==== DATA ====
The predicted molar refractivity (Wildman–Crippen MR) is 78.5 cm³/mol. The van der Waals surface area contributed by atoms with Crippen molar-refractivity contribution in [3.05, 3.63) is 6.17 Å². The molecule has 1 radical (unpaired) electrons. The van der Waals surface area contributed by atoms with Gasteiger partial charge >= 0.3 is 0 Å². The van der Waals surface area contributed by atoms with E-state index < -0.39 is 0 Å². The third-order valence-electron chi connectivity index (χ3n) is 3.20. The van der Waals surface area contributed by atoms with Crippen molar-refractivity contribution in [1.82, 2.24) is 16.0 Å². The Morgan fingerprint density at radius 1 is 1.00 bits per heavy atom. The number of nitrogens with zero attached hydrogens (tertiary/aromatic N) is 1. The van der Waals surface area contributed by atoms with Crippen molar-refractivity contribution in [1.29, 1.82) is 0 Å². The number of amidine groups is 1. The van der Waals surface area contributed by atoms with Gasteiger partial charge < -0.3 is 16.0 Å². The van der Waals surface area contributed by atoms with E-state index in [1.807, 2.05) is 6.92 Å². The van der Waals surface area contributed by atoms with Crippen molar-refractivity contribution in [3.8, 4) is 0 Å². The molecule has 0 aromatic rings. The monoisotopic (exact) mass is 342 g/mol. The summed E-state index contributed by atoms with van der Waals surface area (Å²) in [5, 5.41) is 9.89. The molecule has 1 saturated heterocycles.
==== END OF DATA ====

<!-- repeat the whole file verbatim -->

The predicted molar refractivity (Wildman–Crippen MR) is 78.5 cm³/mol. The van der Waals surface area contributed by atoms with Crippen molar-refractivity contribution in [3.05, 3.63) is 6.17 Å². The molecule has 1 radical (unpaired) electrons. The van der Waals surface area contributed by atoms with Gasteiger partial charge >= 0.3 is 0 Å². The van der Waals surface area contributed by atoms with E-state index < -0.39 is 0 Å². The third-order valence-electron chi connectivity index (χ3n) is 3.20. The van der Waals surface area contributed by atoms with Crippen molar-refractivity contribution in [1.82, 2.24) is 16.0 Å². The Morgan fingerprint density at radius 1 is 1.00 bits per heavy atom. The number of nitrogens with zero attached hydrogens (tertiary/aromatic N) is 1. The van der Waals surface area contributed by atoms with Crippen molar-refractivity contribution in [1.29, 1.82) is 0 Å². The number of amidine groups is 1. The van der Waals surface area contributed by atoms with Gasteiger partial charge < -0.3 is 16.0 Å². The van der Waals surface area contributed by atoms with E-state index in [1.807, 2.05) is 6.92 Å². The van der Waals surface area contributed by atoms with Crippen molar-refractivity contribution in [3.8, 4) is 0 Å². The molecule has 0 aromatic rings. The monoisotopic (exact) mass is 342 g/mol. The summed E-state index contributed by atoms with van der Waals surface area (Å²) in [5, 5.41) is 9.89. The molecule has 1 saturated heterocycles.